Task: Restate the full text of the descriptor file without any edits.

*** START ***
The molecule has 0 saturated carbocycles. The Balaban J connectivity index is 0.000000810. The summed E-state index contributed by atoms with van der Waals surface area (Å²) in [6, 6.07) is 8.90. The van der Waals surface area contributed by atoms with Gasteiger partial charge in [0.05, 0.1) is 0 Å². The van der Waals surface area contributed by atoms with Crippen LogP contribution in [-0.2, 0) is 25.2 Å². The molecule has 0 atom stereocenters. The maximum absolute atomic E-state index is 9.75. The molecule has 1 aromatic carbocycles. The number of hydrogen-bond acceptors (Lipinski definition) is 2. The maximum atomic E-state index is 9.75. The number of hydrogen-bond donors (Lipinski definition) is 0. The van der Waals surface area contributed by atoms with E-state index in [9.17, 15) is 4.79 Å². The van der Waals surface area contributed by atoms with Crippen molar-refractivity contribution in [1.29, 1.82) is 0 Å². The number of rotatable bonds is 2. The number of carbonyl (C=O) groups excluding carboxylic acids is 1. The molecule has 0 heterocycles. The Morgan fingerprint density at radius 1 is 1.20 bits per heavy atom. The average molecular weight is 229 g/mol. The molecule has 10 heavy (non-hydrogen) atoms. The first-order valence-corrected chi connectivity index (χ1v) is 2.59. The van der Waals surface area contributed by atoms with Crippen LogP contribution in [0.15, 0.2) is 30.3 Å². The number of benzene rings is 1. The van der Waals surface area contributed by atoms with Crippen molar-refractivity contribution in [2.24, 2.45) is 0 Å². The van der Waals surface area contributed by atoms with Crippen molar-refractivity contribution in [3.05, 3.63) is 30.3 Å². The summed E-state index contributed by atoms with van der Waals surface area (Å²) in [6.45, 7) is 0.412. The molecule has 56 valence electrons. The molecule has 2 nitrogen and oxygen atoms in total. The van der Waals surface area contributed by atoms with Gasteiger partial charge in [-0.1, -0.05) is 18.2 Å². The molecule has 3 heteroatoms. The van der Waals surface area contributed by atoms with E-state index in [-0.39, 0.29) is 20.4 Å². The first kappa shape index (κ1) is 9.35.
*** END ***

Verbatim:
The molecule has 0 saturated carbocycles. The Balaban J connectivity index is 0.000000810. The summed E-state index contributed by atoms with van der Waals surface area (Å²) in [6, 6.07) is 8.90. The van der Waals surface area contributed by atoms with Gasteiger partial charge in [0.05, 0.1) is 0 Å². The van der Waals surface area contributed by atoms with Crippen LogP contribution in [-0.2, 0) is 25.2 Å². The molecule has 0 atom stereocenters. The maximum absolute atomic E-state index is 9.75. The molecule has 1 aromatic carbocycles. The number of hydrogen-bond acceptors (Lipinski definition) is 2. The maximum atomic E-state index is 9.75. The number of hydrogen-bond donors (Lipinski definition) is 0. The van der Waals surface area contributed by atoms with E-state index in [9.17, 15) is 4.79 Å². The van der Waals surface area contributed by atoms with Crippen molar-refractivity contribution in [1.29, 1.82) is 0 Å². The number of rotatable bonds is 2. The number of carbonyl (C=O) groups excluding carboxylic acids is 1. The molecule has 0 heterocycles. The Morgan fingerprint density at radius 1 is 1.20 bits per heavy atom. The average molecular weight is 229 g/mol. The molecule has 10 heavy (non-hydrogen) atoms. The first-order valence-corrected chi connectivity index (χ1v) is 2.59. The van der Waals surface area contributed by atoms with Crippen LogP contribution in [0.15, 0.2) is 30.3 Å². The number of benzene rings is 1. The van der Waals surface area contributed by atoms with Crippen molar-refractivity contribution in [2.24, 2.45) is 0 Å². The van der Waals surface area contributed by atoms with Crippen molar-refractivity contribution in [3.05, 3.63) is 30.3 Å². The summed E-state index contributed by atoms with van der Waals surface area (Å²) in [6.45, 7) is 0.412. The molecule has 56 valence electrons. The molecule has 2 nitrogen and oxygen atoms in total. The van der Waals surface area contributed by atoms with Gasteiger partial charge in [-0.1, -0.05) is 18.2 Å². The molecule has 3 heteroatoms. The van der Waals surface area contributed by atoms with E-state index in [-0.39, 0.29) is 20.4 Å². The first kappa shape index (κ1) is 9.35.